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How to Take Better Photos, Pt 6

October 30, 2009

RAW vs. JPEG

When it comes to digital photography, you typically have two photo formats to choose from – RAW and JPEG.

But which should you shoot, and why?

The answer depends on your intentions as a photographer.

If you’re just shooting casually, if the idea of post-processing terrifies you, or if you’re the sort who likes to print photos straight off your camera, you’d probably be better off shooting JPEG.

If you want to retain total creative control over your shots, if you want to squeeze out every last bit of sharpness, or save an image from under- or overexposure, and are willing to get your hands dirty with post-processing, you should definitely consider shooting in RAW.

Okay, let’s backtrack.

Everyone is familiar with JPEG. It’s to digital photos what MP3 is to music, or .txt is to text.

But what is RAW?

At its most basic, a RAW file is the unfiltered, unprocessed data ripped straight from your camera’s image sensor and dumped onto your memory card. It’s not an image file, per se, but it contains all the information you could ever need to assemble an image.

If you have trouble wrapping your head around that, you may want to think of a RAW file as the digital equivalent of the film negative. It’s not exactly a 1:1 analogy, but it’s pretty close.

So…why shoot in RAW?

Simple. When you press that shutter button and take a picture, your camera records an image based off a whole litany of settings.

Some settings are mechanical. Aperture, shutter speed, focal length, focus. These are locked in stone. You can’t go back later and change the shutter speed any more than you can change the angle and intensity of the light. Sorry, tough.

Other settings, though, are digital. White balance, for instance. Exposure, sharpness, color saturation. When you shoot in JPEG, your camera processes the image and LOCKS IN THESE SETTINGS. Yeah, you can tweak them a bit later on, but push too far in any direction and you’ll get something out of a bad Tony Scott movie.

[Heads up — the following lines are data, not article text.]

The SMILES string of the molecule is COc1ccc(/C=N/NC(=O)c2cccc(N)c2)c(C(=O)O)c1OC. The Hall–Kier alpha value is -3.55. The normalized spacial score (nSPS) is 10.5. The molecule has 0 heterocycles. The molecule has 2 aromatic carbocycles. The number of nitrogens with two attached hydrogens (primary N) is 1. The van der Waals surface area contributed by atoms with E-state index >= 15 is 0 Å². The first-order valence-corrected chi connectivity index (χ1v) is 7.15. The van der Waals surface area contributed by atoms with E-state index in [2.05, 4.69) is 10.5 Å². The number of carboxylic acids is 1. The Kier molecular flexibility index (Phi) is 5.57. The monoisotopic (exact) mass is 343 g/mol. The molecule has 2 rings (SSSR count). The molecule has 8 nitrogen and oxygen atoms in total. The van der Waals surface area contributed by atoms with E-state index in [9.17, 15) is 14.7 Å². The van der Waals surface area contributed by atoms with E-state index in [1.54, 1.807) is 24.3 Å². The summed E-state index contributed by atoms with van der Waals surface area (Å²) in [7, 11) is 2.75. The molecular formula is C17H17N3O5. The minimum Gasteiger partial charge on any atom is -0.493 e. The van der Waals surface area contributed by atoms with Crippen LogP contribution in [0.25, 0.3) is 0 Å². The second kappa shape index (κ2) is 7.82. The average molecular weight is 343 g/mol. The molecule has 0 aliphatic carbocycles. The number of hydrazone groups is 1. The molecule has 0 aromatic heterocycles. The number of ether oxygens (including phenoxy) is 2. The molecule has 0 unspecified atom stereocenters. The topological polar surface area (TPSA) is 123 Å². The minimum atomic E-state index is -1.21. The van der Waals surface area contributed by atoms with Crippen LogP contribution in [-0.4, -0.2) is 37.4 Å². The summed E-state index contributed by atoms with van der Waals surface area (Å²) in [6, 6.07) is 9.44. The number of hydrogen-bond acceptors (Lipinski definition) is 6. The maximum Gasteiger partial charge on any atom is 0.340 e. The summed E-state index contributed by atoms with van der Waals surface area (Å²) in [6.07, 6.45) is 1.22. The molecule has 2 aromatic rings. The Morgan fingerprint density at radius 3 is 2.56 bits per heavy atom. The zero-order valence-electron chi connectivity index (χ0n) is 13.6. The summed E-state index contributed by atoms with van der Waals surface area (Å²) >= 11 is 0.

When you shoot in RAW, your camera DEFERS this processing. It’ll apply it’s digital settings, but it won’t lock them in.

What’s the benefit of this?

Simple. You can tweak the settings from the comfort of your computer, so if you botched the white balance, or had some pictures come out overexposed, you can dial things in the way you want with a LOT more flexibility than you’d find with a JPEG.

But wait, there’s more!

RAW files let you bypass unwanted processing, like noise reduction (which can reduce the sharpness of an image).

Furthermore, RAW files are either uncompressed or use lossless compression, so they capture the maximum amount of image detail. JPEGs, by contrast, are compressed image files. This comes into play in a big way when you’re processing and editing. With RAW files, every tweak you make is applied to a version of the master. Essentially, you’re just processing the image according to a slightly altered set of parameters.

With JPEG, every tweak actually degrades the image to a slight degree. This isn’t a big deal if you’re just bumping the contrast a bit, but make too many tweaks and you’ll start to notice a drop in quality.

To sum up, the advantages of RAW don’t really present themselves until after you capture an image. If you don’t plan on tweaking or optimizing your shots, RAW is probably more trouble than it’s worth. But if you want the absolute best quality you can get, ditch JPEG. But be warned, RAW images will suck up more space than JPEGs, so if you’ve only got limited memory, you might run out of it sooner.

RAW Processing Applications

Okay. Let’s pretend I’ve convinced you. You’re all gung-ho about shooting in RAW. ¬†That’s all well and good, but you still have to process the images on the back end and export versions as JPEGs if you want to print them, share them on Flickr, or pretty much anything else.

But what to process them with?

If you’re a cheapskate, you’re in luck. Just about every camera that can shoot in RAW format comes with some sort of RAW processing application. These range from extraordinarily decent to utter crap, but you get what you pay for.

If you have a Mac, iPhoto can also handle RAW files, but it doesn’t give you the wealth of processing options the more powerful programs do. And besides, recent iterations of iPhoto pack your images away behind an iPhoto Library, which is the biggest pain in the ass ever, and the main reason I’ve abandoned the app entirely.

On the pay end, most of the good photo editing and management programs have a RAW processing element. Adobe Photoshop and Adobe Lightroom both pack Adobe Camera RAW. You really can’t go wrong with these, but Adobe products tend to have a definite learning curve.

My personal choice is Apple Aperture, which is in most respects quite similar to Lightroom. It gives me all the goodies I need to manage my workflow, from processing and optimization to exporting and archiving. If you’re on a Mac, it’s a great way to go.

Next time around, I’ll be going over the basics of photo processing, and the steps I take to get a photo from my camera to Flickr or wherever else it needs to go.

 

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One Comment leave one →
  1. maplesyrup21 permalink
    October 30, 2009 8:43 pm

    wow.. that is soo informative..

    thanks for this post !

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